The Predator is in a similar position to Alien: Covenant, in the sense that it’s not a complete fresh start for the next era of its respective sci-fi franchise’s existence – and in the current climate, there’s little reason to doubt that Fox would like Black’s to be the first of multiple Predator movies that the studio releases over the next 5-10 years. Black, shortly after the firs reports of his involvement with the new Predator project got out back around mid-2014, explained to Collider why The Predator will not simply hit the restart button on the larger franchise:
“As far as [co-writer Fred Dekker] and I are concerned anyway. Why start over, when you’ve all this rich mythology yet to mine?[ However, I can] really get behind inventive sequels, the idea of expanding and exploring the existing Predator mythology, rather than hitting the restart button.”
Black’s experience making Iron Man 3 should be proving very useful to him, now that he’s working on The Predator, seeing as the third Iron Man film had to serve as not only the third installment in the Iron Man film series, but also the followup to Joss Whedon’s The Avengers and the launch pad for Phase II of Marvel’s Cinematic Universe, all at once. Similarly, Black and Dekker have Predator, Predator 2 and Predators to draw inspiration from (assuming that, much like Alien: Covenant, The Predator won’t be acknowledging the Alien vs. Predator films), but are surely plotting out a way to keep the door open for future sequels, “inventive” or not, at the same time as they craft a standalone narrative for the film – again, like Iron Man 3 had. It currently doesn’t appear as though Fox will be even entertaining the thought of using The Predator to launch a shared universe similar to what the studio is working on with its X-Men movie universe or has the potential to do with its Alien movie brand… but nowadays, you can’t really put anything past studios, when it comes to their longest-running properties.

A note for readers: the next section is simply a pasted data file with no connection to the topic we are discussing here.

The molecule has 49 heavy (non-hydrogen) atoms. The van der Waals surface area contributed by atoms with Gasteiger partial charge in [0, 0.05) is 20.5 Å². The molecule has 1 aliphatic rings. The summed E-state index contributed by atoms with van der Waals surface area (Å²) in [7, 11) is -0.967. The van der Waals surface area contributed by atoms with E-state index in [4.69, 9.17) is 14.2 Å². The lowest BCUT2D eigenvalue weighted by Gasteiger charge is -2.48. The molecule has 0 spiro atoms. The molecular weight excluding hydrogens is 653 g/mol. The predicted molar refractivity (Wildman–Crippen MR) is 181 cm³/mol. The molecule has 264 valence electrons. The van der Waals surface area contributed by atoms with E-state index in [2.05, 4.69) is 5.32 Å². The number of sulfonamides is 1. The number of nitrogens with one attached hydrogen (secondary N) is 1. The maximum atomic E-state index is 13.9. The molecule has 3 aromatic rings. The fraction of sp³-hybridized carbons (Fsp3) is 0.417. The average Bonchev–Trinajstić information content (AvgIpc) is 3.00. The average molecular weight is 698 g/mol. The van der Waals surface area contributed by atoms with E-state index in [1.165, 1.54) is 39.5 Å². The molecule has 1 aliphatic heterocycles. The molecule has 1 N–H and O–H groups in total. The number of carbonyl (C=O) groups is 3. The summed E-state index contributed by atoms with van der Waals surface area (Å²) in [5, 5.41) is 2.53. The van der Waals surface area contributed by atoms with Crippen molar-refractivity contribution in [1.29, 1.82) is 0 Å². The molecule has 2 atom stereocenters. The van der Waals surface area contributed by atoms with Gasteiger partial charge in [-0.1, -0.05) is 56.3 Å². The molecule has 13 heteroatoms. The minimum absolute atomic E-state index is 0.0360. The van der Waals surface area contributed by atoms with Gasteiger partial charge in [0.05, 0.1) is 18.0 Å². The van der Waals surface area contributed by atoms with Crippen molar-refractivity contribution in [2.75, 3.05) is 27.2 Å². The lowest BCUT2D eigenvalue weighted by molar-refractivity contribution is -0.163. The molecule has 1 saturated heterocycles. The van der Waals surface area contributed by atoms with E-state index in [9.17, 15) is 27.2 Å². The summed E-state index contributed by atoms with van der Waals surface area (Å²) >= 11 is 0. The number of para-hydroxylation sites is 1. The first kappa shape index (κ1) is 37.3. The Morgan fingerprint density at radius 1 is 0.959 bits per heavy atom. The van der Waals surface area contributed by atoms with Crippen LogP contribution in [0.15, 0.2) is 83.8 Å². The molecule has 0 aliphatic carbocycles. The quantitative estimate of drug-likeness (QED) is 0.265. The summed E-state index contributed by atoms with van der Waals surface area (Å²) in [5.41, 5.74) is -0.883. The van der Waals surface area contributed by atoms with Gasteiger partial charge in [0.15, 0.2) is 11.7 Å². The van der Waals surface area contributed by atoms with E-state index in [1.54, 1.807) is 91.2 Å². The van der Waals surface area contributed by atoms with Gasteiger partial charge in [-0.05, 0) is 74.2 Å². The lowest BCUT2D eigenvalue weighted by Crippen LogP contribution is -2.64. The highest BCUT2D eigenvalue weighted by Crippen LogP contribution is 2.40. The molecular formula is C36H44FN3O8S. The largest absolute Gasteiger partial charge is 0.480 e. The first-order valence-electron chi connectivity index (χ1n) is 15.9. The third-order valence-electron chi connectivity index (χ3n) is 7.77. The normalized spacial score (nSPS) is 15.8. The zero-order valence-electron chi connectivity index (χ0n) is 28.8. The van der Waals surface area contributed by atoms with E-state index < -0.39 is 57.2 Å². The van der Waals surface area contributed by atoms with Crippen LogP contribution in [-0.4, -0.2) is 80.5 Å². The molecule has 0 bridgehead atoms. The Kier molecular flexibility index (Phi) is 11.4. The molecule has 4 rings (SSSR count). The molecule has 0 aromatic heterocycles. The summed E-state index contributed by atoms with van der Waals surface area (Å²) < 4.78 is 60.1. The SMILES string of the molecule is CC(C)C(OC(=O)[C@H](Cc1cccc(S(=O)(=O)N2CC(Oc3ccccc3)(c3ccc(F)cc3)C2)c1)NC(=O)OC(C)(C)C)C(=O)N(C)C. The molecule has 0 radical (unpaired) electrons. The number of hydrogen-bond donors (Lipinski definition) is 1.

Black’s The Predator does have an advantage over Scott’s Alien: Covenant, when it comes to offering the public a spin on an established IP that is genuinely different from what they’ve seen before; after all, moviegoers have not gotten to see a full-on Shane Black Predator movie before, and it’s for similar reasons that many Alien fans are continuing to hold out hope that Alien 5 will get a green-light, so that they get a chance to watch a storyteller with a distinct style like Blomkamp play in that sandbox. After all, love it or hate it (or something in-between), Iron Man 3 feels a whole lot like a Shane Black joint – to the degree that many people jokingly refer to the film as “Kiss Kiss Clang Clang” (in honor of Black’s Kiss Kiss Bang Bang, of course) or something to similar effect – and The Predator should offer a similar mix of adult comedy and action to it, seeing as Black is very unlikely to shift the franchise away from its R-Rated roots. That is to say: The Predator could end up more successful at rejuvenating interest in its respective franchise than Alien: Covenant, even though a sequel (maybe two) is part of the official game plan for the latter and not the former… yet, anyway.
The Predator is currently slated to open in U.S. theaters on March 2nd of 2018, putting two weeks between it and the release of Marvel Studios’ Black Panther (on February 16th), as well as Warner Bros. Pictures and DC’s The Flash (on March 16th). That date could serve Black’s film all the better, seeing as The Predator will provide action junkies a fix of hard R-Rated mayhem to compliment the PG-13 geopolitical thrills of Black Panther and the more light-hearted super-heroics of The Flash, respectively. If the success of both Kingsman: The Secret Service in 2015 and now Deadpool in 2016 have proven anything, it’s that well-made R-Rated entertainment – when it truly offers something different – can give rise to a larger franchise just as easily as PG-13 projects can. Should Black’s The Predator follow suit, then who knows; in two (or so) years from now, we may well be talking about both The Predator 2 and Prometheus 3, depending on how things play out.
Alien: Covenant opens in U.S. theaters on August 4th, 2017. The Predator arrives in U.S. theaters on March 2nd, 2018.